Strength Sports: Get out of the Gym and Onto a Platform

In which Alice addresses the reasons people wimp out and don’t compete in powerlifting, Oly, or strongman meets and SHUTS THEM DOWN.

Hey you. Yes, you. I see you there, at the gym. You’ve been lifting for a while now. I’ve noticed your form improving and your weights going up. I’ve seen you talk with trainers and other lifters to get pointers on how you can improve. I know you obsessively read lifting blogs (me, too!), and spend absurd amounts of time on YouTube watching lifts in slow motion over and over and over again. (It is a perfectly valid use of time.) Well, I think it’s time you go ahead and sign up for a meet.

You have objections; I get that. Let’s talk about ’em.

Training takes a lot of time!

Not really. You’re at the gym lifting 3-4 days a week anyway, that’s all you really need.

And don’t tell me you don’t know how to develop a training program. For your first meet, you don’t need to do anything super complex. There are a ton of free programs out there that will get you reasonably ready. As ready as you can be for your first meet, anyway.

I’ll look foolish competing against people who are much better than me.

No. You’ll look brave for giving it your best shot. And you’ll feel amazing when those people who intimidate you theoretically offer you encouragement and cheer like crazy when you make your lifts.

If you’re really nervous about competing against veteran lifters, find a meet like the Beginners’ Powerlifting Meet or Beginners’ Olympic Lifting Meet at Solcana Crossfit (Hannah and Mike, you guys better put these on again, now). Both are geared towards first-timers, so you’ll know everyone else is in the same boat. Also, smaller meets like these alleviate some of the pressure you may be feeling as a first time competitor. And if strongman is your jam, lots of competitions have a “novice” category so you won’t be going up against people who’ve been competing for years.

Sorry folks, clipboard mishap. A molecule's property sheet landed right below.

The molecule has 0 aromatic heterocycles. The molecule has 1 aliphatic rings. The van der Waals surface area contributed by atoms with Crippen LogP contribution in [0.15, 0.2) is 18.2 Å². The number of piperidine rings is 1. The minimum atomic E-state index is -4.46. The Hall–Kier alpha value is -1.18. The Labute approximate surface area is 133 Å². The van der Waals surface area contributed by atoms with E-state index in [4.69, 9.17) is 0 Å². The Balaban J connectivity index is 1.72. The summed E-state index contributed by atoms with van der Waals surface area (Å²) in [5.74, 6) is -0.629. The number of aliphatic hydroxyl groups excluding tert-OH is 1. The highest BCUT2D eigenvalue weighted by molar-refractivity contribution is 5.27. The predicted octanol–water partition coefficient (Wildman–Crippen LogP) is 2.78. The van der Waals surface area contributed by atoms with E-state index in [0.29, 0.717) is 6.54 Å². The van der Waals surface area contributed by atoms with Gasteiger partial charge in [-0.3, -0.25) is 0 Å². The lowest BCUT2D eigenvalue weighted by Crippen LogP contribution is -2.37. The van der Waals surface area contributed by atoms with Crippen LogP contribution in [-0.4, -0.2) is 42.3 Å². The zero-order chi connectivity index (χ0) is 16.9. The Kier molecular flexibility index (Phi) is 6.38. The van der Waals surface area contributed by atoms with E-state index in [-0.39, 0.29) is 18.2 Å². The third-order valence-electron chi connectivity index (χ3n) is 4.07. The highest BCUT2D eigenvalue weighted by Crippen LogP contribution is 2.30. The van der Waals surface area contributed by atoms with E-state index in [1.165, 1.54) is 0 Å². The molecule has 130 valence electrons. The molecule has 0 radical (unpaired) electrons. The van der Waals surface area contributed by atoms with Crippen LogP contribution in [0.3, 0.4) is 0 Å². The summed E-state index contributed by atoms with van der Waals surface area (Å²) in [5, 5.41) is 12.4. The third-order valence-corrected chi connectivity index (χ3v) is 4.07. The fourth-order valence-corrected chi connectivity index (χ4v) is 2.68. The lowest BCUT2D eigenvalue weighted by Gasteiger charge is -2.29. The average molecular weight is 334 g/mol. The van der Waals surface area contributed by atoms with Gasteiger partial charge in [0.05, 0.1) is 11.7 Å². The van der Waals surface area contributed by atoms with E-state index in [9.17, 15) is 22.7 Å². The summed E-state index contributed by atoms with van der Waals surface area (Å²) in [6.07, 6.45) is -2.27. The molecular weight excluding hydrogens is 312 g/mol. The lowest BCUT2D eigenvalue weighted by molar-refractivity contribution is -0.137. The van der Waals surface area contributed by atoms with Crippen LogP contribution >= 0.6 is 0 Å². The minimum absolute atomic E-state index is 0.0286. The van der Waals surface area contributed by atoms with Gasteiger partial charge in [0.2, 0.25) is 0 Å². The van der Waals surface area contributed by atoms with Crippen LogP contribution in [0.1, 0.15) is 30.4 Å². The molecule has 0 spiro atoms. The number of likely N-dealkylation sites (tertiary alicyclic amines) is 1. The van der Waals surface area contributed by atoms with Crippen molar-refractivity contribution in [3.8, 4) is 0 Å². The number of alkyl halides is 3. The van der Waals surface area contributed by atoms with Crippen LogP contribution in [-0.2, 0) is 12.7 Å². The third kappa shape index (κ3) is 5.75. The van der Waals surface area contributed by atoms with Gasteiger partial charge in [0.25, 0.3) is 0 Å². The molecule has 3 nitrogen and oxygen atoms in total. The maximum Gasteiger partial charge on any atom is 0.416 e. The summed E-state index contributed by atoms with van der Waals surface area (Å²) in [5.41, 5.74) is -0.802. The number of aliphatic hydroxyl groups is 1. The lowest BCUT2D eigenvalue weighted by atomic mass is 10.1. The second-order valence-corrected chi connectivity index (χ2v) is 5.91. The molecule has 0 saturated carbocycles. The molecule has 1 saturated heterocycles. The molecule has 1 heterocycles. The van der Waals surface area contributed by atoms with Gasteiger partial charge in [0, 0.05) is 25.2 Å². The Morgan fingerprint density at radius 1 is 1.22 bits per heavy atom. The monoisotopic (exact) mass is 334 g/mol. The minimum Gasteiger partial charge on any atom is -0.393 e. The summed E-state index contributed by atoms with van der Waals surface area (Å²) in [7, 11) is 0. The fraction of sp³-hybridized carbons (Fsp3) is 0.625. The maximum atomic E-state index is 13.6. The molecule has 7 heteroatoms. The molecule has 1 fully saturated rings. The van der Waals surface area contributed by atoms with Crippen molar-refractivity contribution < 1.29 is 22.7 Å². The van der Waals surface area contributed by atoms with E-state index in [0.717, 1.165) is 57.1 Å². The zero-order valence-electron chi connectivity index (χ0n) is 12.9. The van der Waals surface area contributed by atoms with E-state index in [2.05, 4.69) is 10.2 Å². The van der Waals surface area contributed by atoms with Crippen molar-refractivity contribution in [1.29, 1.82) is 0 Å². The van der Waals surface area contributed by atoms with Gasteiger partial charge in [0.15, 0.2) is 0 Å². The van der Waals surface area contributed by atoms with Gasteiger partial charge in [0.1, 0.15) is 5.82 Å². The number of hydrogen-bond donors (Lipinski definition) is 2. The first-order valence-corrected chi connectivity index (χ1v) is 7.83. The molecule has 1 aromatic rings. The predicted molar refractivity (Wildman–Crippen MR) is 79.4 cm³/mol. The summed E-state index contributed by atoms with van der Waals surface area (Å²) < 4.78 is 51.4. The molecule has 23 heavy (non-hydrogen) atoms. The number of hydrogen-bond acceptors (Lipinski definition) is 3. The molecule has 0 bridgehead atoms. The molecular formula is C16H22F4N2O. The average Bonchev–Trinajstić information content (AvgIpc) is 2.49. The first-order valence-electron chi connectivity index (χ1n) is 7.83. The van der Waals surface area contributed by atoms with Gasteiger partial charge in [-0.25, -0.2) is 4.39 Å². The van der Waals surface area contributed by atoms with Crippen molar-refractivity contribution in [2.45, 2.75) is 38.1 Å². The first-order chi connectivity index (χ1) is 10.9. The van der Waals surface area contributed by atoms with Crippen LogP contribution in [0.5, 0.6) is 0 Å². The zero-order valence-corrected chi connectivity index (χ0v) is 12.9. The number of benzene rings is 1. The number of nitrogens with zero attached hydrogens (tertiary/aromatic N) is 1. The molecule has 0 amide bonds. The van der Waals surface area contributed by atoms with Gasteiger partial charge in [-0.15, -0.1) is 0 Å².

What if I don’t make a lift?

Well, what if you don’t? Do you think that the world will end? The sky will fall? Nope. I’ll tell you precisely what happens if you don’t make a lift, and I speak from experience. If you fail on a lift, you fail on a lift. That’s all. You’ll see two or three red lights instead of white ones. The spotters may or may not take control of the bar. You’ll leave the platform and give scorers your next lift (or just leave the platform if it was your third attempt).

That’s it. Speaking as someone who’s missed her fair share of lifts, it’s really not that big of a deal.

But, can I win?

I don’t know. Maybe?

Let me make one thing perfectly clear: winning isn’t the goal of competing. Sounds silly, but its true. Thousands (more than 500, 000 in the USA alone*) of people run marathons. Only a small percentage of them expect to be competitive in said races. Millions run 5Ks, 10Ks, and half marathons, with again, only a small percentage having any expectation that they could win. So, why can’t competing in strength sports be the same?

I compete, and I really like winning. I have a shiny medal that shows I was better than some people and not as good as other people in my weight class on one occasion. That’s one for three meets. It hangs on an elephant coat hook in my bedroom with my necklaces where I swear at it because it’s in the way when I want to access my jewelry.

I sign up for meets for a bunch of non-winning reasons. Competing gives me something specific to work toward, it challenges me to really give my all, it helps me push my boundaries and try for weights that I might not otherwise attempt. These are the same-ish reasons that people run marathons with no expectation of winning. Really, there’s no difference except that running marathons is something that lots of people do and lifting weights in front of a crowd isn’t.

I’m still nervous!

Well, duh. I’m nervous every meet. Hell, I’m nervous every lift, even my openers which are calculated to be something I can make no matter what. I will tell you a secret, though.

Part of the benefit of competition is facing those fears and telling them they’re not the boss of you. Plus the adrenaline rush is pretty stellar.

*I swear I found this stat online somewhere, but I lost it. Sorry for the lame citation.

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